A mob mur­der mys­tery not to be missed

Peo­ple are haunted by the past in our choice of the best new thrillers...

Daily Express - - Week­end Films - ELIZ­A­BETH ARCHER, JON COATES, COLIN GAN­NON

THE MOB­STER’S LAMENT ★★★★★ by Ray Ce­lestin Man­tle, £16.99

PRI­VATE in­ves­ti­ga­tor Ida Young is called to New York in au­tumn 1947 to save the son of her for­mer part­ner and men­tor Michael Tal­bot from the elec­tric chair.

The son,Thomas, was found red-handed, quite lit­er­ally, in a Har­lem flop­house where four peo­ple were bru­tally mur­dered.

As the duo delve into the killing spree, they re­alise it was part of a much larger con­spir­acy in­volv­ing pow­er­ful fig­ures and stretching back to the Sec­ond World War.

At the same time nightclub man­ager and mob fixer Gabriel Leve­son, who is just days from ex­e­cut­ing a plan to es­cape his crim­i­nal life for the sake of his niece, is sum­moned to a meet­ing with the “boss of all bosses” Frank Costello.

He is tasked with track­ing down stolen mob money, which sends him on a jour­ney to con­front demons from his past be­fore he can leave it be­hind for good.

When Gabriel finds he is hunt­ing the same killer as Ida and Michael, they form an un­easy al­liance to save Thomas and stop a mon­ster be­fore he catches them.

The Mob­ster’s Lament is a glo­ri­ous evo­ca­tion of New York when the Mob was ris­ing to the zenith of its power.

The third in­stal­ment of the City Blues Quar­tet is an edge-of-the-seat crime epic that sur­passes the re­mark­able stan­dards set by its pre­de­ces­sors The Ax­e­man’s Jazz and Dead Man’s Blues.

The Mob­ster’s Lament is a con­tender for book of the year and should not be missed. JC

STONE MOTH­ERS ★★★★★ by Erin Kelly Hod­der & Stoughton, £12.99

WHEN Mar­i­anne’s hus­band Sam sur­prises her by buy­ing a flat in Suf­folk, he thinks she will be thrilled. Lon­doner Mar­i­anne is caught be­tween car­ing for Honor, her se­verely de­pressed teenage daugh­ter, and a mother with de­men­tia in Suf­folk.

But the mere sight of the flat makes Mar­i­anne feel sick to the stom­ach. It is lo­cated in an im­pos­ingVic­to­rian build­ing which was once an asy­lum called Nazareth Hospi­tal.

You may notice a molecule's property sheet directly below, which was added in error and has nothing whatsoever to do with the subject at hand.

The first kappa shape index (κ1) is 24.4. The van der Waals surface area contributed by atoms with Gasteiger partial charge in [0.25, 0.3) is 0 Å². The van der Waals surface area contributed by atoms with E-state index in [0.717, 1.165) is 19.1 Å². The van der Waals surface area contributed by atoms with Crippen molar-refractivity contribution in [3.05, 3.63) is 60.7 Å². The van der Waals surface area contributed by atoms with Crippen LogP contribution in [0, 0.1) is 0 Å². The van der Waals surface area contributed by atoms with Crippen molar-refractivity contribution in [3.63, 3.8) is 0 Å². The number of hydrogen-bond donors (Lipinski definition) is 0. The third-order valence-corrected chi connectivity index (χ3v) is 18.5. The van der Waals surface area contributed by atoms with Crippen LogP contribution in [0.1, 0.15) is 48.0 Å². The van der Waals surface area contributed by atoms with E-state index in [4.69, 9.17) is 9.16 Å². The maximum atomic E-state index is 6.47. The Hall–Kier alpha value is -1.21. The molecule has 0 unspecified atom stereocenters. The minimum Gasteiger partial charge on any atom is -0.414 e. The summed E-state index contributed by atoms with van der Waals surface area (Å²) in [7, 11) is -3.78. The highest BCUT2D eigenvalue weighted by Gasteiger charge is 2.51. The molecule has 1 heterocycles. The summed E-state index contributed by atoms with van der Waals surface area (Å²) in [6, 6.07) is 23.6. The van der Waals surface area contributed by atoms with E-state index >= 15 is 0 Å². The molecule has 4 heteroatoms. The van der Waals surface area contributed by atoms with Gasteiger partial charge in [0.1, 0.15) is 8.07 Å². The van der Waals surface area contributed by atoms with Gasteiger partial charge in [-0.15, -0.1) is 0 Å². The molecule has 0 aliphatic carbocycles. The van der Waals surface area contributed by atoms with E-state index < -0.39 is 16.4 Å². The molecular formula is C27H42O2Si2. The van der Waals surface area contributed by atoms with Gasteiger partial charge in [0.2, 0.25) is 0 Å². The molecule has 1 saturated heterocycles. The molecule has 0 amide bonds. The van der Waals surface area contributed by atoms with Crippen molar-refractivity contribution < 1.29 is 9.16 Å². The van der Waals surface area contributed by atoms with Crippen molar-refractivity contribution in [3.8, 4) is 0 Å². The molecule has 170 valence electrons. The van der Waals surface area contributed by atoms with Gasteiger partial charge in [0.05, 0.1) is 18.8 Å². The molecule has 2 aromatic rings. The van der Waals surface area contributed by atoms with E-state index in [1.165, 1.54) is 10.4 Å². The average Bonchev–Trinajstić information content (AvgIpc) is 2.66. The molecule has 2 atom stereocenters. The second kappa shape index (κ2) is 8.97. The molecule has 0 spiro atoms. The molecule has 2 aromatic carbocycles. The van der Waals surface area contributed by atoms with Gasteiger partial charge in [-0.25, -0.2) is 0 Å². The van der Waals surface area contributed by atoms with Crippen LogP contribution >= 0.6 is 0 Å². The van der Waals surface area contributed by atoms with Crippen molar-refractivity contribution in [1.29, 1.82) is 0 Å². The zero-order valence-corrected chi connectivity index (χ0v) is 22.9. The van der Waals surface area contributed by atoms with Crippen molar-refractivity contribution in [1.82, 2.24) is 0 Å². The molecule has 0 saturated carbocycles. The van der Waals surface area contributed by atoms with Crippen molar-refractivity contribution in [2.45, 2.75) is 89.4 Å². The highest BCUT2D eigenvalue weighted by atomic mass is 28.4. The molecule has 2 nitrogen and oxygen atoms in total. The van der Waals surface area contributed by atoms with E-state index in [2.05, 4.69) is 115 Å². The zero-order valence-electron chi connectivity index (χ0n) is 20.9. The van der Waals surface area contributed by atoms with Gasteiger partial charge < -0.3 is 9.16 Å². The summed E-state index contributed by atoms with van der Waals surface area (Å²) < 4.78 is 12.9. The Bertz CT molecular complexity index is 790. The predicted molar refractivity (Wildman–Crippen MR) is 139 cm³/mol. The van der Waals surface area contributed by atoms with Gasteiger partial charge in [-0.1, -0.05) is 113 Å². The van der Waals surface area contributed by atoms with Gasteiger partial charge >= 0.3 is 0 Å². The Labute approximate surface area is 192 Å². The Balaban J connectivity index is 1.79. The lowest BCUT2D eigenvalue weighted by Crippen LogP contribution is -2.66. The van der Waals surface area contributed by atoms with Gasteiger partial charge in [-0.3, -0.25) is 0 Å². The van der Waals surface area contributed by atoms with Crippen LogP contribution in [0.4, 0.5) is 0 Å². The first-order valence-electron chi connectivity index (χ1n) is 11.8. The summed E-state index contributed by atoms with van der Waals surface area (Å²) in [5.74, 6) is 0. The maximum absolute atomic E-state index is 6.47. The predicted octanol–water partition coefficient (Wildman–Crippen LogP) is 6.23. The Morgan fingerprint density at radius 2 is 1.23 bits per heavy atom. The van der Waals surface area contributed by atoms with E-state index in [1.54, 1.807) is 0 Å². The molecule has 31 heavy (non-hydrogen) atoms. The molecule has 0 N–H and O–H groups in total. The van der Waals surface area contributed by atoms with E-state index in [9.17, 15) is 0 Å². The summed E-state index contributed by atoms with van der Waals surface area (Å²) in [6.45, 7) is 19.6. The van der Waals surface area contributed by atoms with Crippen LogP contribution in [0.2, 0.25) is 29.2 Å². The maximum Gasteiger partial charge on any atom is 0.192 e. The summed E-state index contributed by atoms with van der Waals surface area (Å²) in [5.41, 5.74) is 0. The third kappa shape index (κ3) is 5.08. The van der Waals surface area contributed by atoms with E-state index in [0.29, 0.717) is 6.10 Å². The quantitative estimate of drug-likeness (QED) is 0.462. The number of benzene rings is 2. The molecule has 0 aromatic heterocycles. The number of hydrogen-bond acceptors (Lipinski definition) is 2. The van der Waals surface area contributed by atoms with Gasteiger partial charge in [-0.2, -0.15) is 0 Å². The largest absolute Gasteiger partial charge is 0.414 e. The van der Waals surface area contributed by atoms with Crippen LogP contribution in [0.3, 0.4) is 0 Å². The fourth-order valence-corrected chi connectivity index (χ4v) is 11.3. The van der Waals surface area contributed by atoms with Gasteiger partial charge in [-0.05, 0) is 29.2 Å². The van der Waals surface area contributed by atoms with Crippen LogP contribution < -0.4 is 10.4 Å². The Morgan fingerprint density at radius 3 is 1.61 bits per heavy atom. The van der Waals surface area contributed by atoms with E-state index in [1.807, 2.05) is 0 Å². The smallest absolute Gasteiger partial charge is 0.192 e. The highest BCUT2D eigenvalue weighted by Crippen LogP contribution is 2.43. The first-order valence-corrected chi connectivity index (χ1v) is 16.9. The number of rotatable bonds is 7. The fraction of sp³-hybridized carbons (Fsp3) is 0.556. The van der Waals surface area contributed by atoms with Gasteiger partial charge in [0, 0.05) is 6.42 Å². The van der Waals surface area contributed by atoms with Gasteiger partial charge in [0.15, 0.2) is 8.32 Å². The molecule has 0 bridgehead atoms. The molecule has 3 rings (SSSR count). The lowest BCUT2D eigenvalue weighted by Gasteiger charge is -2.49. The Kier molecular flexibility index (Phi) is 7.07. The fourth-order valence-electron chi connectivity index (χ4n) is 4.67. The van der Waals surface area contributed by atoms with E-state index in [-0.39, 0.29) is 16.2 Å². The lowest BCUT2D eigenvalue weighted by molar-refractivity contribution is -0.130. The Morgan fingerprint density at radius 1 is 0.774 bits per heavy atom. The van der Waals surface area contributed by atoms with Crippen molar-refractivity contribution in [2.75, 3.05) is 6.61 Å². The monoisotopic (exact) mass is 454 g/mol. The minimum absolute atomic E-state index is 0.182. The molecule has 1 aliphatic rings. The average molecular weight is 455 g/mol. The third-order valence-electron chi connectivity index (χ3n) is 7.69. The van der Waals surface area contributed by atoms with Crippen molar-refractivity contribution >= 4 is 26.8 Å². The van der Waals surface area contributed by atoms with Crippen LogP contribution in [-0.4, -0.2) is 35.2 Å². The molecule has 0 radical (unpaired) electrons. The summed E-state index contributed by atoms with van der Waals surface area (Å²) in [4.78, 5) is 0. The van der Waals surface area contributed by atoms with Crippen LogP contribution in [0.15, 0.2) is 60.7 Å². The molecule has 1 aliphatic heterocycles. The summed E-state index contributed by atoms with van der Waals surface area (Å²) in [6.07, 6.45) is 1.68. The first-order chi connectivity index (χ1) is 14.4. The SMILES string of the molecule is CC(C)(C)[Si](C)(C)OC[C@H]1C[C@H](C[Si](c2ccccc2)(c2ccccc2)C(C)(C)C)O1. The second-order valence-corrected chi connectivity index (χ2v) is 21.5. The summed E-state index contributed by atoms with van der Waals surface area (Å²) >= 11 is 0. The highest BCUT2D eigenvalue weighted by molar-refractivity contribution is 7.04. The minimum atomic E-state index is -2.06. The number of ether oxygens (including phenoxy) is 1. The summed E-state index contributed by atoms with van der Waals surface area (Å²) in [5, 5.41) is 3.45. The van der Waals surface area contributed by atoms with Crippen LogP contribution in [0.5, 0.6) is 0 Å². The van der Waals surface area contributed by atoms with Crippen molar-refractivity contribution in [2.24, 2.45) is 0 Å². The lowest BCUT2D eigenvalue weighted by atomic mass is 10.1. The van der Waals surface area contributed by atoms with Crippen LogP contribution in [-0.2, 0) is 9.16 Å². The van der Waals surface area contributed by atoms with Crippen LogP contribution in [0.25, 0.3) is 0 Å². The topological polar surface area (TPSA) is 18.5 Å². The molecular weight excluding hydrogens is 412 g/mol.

Un­be­knownst to Sam, it is also the epi­cen­tre of a trau­matic child­hood mem­ory for Mar­i­anne.

She is un­able to tell her hus­band the se­cret she’s kept since she was a girl so she has no choice but to put her feel­ings aside and move into the flat.

But soon Mar­i­anne’s volatile, mo­tor­bike-rid­ing child­hood sweet­heart Jesse gets wind that she’s back in town and starts pay­ing un­wanted vis­its.

As Mar­i­anne feels her past clos­ing in on her present-day life, Kelly cre­ates a bleak at­mos­phere of suf­fo­ca­tion.

The dark pact which binds her to Jesse threat­ens to come to light, putting Mar­i­anne’s mar­riage and the life of her teenage daugh­ter in jeop­ardy.

The novel is told is three parts, firstly by Mar­i­anne in the present day, then by Mar­i­anne as a teenager, and fi­nally by a well-to-do woman called He­len Green­law who also knows about Mar­i­anne’s past.

Clues about Mar­i­anne’s se­cret are drip-fed in an ex­pertly-paced book with vivid char­ac­ters.

Kelly art­fully evokes Nazareth Hospi­tal, which is at once sin­is­ter and beau­ti­ful, loom­ing over the char­ac­ters through­out, and she ex­plores mad­ness by con­trast­ing the way Mar­i­anne’s mother and daugh­ter are treated with the way the asy­lum’s pa­tients were treated in days gone by.

A grip­ping thriller which is im­pos­si­ble to put down, cul­mi­nat­ing in a heart­stop­ping fi­nal show­down. EA